I’ve mentioned from time to time that Neanderthals interbred with humans. The evidence shows that we have upwards of 4% of their DNA, depending on where our relatively recent ancestors lived. That is, people of European and Asian descent have a far higher chance of sharing DNA with our Neanderthals cousins than someone more recently from Africa. This is good evidence that we were not entirely separate species, but rather close branches on the evolutionary tree. However, new evidence suggests that our cousins weren’t at the right place at the right time for this to all make sense:
Previous dating of bone fossils found at Neanderthal sites in the region put the youngest at about 35,000 years.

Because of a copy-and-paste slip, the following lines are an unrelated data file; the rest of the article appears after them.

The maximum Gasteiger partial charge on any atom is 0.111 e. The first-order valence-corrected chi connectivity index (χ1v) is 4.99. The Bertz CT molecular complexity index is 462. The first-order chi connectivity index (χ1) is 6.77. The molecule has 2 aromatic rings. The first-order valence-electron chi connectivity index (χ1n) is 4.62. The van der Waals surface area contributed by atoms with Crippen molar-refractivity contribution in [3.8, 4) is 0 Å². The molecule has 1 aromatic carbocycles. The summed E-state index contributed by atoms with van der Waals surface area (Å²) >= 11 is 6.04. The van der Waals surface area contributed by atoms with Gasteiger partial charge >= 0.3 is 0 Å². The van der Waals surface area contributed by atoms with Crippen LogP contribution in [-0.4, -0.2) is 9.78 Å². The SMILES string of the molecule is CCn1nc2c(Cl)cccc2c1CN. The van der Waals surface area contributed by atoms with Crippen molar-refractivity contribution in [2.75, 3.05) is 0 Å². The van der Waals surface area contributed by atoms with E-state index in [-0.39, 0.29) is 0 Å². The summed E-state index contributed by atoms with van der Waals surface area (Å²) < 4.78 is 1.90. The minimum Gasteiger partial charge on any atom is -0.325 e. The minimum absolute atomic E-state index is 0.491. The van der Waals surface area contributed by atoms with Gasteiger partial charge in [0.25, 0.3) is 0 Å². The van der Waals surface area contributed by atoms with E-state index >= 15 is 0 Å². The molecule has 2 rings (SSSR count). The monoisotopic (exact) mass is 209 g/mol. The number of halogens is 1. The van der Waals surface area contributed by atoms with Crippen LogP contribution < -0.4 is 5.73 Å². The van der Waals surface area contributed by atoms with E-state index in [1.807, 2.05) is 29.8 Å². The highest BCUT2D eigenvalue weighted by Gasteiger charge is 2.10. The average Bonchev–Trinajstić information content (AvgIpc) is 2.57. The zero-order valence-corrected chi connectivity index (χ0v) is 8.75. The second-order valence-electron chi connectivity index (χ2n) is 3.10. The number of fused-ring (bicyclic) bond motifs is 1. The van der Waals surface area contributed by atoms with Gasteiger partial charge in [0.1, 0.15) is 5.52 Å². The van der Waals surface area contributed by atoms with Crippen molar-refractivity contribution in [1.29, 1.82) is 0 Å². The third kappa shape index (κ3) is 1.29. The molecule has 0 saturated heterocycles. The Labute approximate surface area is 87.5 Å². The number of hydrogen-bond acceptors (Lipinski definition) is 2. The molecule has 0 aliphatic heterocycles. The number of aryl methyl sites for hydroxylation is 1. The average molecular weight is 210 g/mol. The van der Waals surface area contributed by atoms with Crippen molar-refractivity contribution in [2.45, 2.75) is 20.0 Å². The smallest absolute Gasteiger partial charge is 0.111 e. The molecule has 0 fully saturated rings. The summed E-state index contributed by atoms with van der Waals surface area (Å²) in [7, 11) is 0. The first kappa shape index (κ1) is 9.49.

But researchers from Australia and Europe re-examined the bones using an improved method to filter out contamination and concluded that the remains are about 50,000 years old.
If true, the study, casts doubt on the idea that modern humans and Neanderthals co-existed — and possibly even interbred — for millennia, because humans aren’t believed to have settled in the region until 42,000 years ago.
As always, absence of evidence is not necessarily evidence of absence. It’s still quite possible that Neanderthals hung around for another one or two thousand decades. Alternatively, humans may have arrived on the scene earlier than once thought. The problem is that we don’t have the fossil record to back any of that up.
The way I think the way this alters our view is not that it shows that Neanderthals and humans didn’t interbreed. Obviously for the above given reasons, that isn’t tenable. Instead, I think we have to revise a whole host of specifics; this is a quantitative problem, not a qualitative one.